Tag: terrorism

Bioethics News

That euthanasia stuff… does anyone remember what we decided?

Catherine Fonck (l) and Health Minister Maggie De Block in Parliament  

Despite – or perhaps because of – scathing criticism of their 2002 law by foreigners, Belgians approach legalised euthanasia with a certain nonchalance. “We’re in charge. We know what we’re doing. Life’s good. So get … um … lost!” seems to sum up the official approach.

However, a question posed by a member of Parliament, Dr Catherine Fonck, early last month, must have rattled that complacency.

Dr Fonck, a renal physician who was a minister in the government of Elio di Rupo, queried Health Minister Maggie De Block about why the full text of the country’s euthanasia law has never been published.

It turns out that the original text was amended in 2005 with the intention of controlling the lethal drugs used in euthanasia cases better. Both chambers of Parliament agreed that extensive information about the drugs and the pharmacist should be included in the official report submitted by the physician. The amendment received royal assent. It was therefore the law of Kingdom of Belgium.

But it was never published in the official gazette of December 13, 2005 -– so no one knew about it. Corrections were published in the gazette of September 25, 2006, but the amendment did not appear there, either. Dr Fonck raised the unsettling possibility that promulgation of the amendments had been sabotaged by an unknown individual.

“I find this completely surreal,” Fonck told the Minister. “Could you enlighten me on why this surreal situation, namely that legislation passed in both chambers, in committee and in a Plenary session of the House and Senate was – twice – not included in the Moniteur Belge [the official gazette]?” 

The views, opinions and positions expressed by these authors and blogs are theirs and do not necessarily represent that of the Bioethics Research Library and Kennedy Institute of Ethics or Georgetown University.

Bioethics Blogs

Fordham Panel to Address Questions about Human Rights in Age of Fear, Violence and Scarce Resources 

By: Michael Aprea       

Few realities have shaken the foundation of human rights and the inherent liberties viewed common to all as profoundly as fear. Human rights, the set of rights believed to be intrinsic to the human person, are the cornerstone of modern society. They are the very building blocks of our nation and of the free world.

On April 5th, the Fordham Center for Religion and Culture and the Fordham Center for Ethics Education will hold an interdisciplinary forum to address questions about the endurance of human rights in the wake of society’s struggle to maintain both justice and compassion in world torn by violence, injustice, hatred and limited resources. This symposium, titled “In Good Conscience: Human Rights in an age of Terrorism, Violence, and Limited Resources,” will feature distinguished speakers:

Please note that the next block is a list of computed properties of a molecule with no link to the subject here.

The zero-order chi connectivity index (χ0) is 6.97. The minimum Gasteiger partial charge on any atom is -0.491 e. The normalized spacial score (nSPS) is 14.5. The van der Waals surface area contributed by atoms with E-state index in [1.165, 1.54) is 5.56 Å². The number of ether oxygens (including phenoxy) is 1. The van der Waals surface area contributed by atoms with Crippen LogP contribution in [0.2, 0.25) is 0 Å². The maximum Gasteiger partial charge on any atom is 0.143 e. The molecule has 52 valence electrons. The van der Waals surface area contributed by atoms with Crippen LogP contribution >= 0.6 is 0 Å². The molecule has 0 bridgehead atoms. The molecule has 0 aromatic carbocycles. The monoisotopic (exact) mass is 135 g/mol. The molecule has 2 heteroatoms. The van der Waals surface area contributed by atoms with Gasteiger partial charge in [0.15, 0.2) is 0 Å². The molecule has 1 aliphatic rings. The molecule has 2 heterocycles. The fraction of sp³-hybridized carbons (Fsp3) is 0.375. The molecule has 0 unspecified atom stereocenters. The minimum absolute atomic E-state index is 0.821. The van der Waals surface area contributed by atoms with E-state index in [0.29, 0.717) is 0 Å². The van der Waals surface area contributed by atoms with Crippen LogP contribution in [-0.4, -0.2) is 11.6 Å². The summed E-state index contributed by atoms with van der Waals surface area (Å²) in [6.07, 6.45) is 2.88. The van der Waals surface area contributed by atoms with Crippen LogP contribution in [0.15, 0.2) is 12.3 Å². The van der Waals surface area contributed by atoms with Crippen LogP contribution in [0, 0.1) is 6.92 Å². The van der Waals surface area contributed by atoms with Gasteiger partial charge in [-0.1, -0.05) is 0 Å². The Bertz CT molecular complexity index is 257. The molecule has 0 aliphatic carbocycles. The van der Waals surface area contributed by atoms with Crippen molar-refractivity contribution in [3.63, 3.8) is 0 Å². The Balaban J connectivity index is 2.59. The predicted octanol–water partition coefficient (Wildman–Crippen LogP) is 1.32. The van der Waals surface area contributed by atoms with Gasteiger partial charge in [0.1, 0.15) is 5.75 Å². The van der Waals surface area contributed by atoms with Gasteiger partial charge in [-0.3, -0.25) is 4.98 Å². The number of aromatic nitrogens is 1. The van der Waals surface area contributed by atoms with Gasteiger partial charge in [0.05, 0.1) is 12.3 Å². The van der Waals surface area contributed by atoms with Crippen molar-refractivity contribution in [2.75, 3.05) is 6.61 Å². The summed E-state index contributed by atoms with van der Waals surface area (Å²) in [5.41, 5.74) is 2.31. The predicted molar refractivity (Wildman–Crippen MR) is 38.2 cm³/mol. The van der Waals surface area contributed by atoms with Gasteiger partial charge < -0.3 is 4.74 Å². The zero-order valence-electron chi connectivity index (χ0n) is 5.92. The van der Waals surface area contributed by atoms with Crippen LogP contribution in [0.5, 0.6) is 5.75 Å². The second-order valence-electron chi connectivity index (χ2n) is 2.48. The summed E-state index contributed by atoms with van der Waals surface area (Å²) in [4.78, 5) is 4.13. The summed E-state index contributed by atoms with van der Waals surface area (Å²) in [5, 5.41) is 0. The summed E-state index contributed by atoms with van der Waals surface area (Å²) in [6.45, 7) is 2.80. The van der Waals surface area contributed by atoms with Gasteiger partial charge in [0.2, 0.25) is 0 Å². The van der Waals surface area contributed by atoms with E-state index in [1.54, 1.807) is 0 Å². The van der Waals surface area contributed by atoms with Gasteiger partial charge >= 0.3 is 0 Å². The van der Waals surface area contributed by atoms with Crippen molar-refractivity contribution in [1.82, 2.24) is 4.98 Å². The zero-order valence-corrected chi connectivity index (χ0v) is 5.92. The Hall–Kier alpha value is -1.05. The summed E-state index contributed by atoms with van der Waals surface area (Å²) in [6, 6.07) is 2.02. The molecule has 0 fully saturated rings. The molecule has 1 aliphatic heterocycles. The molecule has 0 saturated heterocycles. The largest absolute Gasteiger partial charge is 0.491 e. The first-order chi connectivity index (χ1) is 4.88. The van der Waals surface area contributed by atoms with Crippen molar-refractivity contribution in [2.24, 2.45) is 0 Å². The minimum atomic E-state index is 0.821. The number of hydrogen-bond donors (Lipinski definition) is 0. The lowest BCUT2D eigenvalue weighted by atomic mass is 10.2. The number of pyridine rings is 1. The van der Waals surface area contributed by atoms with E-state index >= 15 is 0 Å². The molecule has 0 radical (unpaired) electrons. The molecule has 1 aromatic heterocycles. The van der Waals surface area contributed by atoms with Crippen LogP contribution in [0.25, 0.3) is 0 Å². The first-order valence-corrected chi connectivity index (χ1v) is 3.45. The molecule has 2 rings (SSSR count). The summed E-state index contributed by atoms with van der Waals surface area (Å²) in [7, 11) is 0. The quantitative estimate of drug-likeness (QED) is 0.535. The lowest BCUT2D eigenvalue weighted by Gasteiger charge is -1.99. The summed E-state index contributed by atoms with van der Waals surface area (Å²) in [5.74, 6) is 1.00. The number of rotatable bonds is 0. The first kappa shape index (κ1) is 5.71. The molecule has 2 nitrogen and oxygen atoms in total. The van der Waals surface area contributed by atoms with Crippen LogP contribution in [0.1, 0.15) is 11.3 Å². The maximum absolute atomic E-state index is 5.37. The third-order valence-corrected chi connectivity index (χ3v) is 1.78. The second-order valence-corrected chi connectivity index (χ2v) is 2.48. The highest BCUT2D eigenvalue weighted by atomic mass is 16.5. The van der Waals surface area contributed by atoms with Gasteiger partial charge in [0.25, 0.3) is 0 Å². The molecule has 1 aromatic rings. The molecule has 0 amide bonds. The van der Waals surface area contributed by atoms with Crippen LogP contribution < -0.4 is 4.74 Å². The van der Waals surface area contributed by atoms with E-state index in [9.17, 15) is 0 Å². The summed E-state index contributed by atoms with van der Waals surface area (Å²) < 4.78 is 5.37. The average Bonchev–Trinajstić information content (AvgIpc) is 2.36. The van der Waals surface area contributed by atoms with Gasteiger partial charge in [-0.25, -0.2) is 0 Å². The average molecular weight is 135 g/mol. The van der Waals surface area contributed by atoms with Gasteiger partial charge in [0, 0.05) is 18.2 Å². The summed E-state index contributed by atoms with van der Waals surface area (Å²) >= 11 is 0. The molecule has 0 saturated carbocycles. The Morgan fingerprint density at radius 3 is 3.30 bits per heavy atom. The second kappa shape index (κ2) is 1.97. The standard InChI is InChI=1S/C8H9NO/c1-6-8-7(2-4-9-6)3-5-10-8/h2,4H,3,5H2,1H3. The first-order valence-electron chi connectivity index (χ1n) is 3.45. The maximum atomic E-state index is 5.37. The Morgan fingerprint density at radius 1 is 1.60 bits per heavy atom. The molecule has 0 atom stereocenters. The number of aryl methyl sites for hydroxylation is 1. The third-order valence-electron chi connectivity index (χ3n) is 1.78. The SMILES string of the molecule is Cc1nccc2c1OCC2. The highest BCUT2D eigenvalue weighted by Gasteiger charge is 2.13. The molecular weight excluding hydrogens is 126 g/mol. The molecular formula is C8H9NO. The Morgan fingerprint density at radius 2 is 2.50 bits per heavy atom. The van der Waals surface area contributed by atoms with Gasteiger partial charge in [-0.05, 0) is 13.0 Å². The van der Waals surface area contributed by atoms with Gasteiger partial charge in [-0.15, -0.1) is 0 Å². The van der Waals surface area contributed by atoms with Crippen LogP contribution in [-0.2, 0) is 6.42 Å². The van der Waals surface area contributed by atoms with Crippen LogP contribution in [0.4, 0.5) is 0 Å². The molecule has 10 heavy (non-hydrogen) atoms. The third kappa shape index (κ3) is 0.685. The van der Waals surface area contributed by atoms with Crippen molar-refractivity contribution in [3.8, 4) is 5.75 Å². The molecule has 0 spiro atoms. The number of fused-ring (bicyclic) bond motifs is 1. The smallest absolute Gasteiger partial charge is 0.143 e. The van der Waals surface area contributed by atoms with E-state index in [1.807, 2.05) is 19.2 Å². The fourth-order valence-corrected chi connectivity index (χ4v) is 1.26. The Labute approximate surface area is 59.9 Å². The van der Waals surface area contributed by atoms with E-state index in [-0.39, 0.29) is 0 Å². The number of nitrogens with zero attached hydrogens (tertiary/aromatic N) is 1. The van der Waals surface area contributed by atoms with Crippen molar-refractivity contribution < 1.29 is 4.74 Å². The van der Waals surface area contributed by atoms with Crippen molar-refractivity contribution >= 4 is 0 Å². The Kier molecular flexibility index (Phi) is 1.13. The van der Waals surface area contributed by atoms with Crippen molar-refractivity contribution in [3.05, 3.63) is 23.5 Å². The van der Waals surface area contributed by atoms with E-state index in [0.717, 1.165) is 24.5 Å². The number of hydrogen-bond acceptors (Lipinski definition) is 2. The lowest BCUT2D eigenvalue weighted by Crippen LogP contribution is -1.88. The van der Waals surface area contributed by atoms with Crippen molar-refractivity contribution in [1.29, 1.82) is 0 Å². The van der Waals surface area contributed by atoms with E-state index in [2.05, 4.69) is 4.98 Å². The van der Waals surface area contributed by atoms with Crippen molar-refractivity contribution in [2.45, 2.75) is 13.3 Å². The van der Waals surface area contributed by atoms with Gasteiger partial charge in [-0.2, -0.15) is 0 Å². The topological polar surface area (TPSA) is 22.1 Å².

Ivan Šimonović: Assistant Secretary-General, United Nations Office of the High Commissioner for Human Rights

Consolee Nishimwe: Rwandan genocide survivor and author of Tested to the Limit: A Genocide Survivor’s Story of Pain, Resilience, and Hope.

Celia B. Fisher, PhD: Marie Ward Doty University Endowed Chair and Professor of Psychology, Director Center for Ethics Education, Fordham University

Matthew C. Waxman: Liviu Librescu Professor of Law; Faculty Chair, Roger Hertog Program on Law and National Security, Columbia University

Andrea Bartoli, PhD: Dean of the School of Diplomacy and International Relations at Seton Hall University

The panel will address questions at the core of human rights. Historically, through an undertone of fear, rhetoric has been a call to see the other not as human with needs and rights common to self; rather fear has been manipulated to shape the other into a threat to one’s own needs and rights.

The views, opinions and positions expressed by these authors and blogs are theirs and do not necessarily represent that of the Bioethics Research Library and Kennedy Institute of Ethics or Georgetown University.

Bioethics Blogs

Who is Afraid of CRISPR Art? by Eben Kirksey

A crowd-sourced Indiegogo funding campaign that raised over $45,000 for do-it-yourself gene editing kits in December, asks: “If you had access to modern synthetic biology tools, what would you create?”  This campaign, which aims to democratize science “so everyone has access,” was launched by Josiah Zayner, who earned a PhD in Molecular Biophysics from the University of Chicago.  For $130 Zayner offers a DIY CRISPR kit that “includes everything you need to make precision genome edits in bacteria at home including Cas9, gRNA and a Donor DNA template.”  This Indiegogo campaign has a special Note to BioHackers: “Each kit comes with all sequence and cloning detail so you can perform your own custom genome engineering.”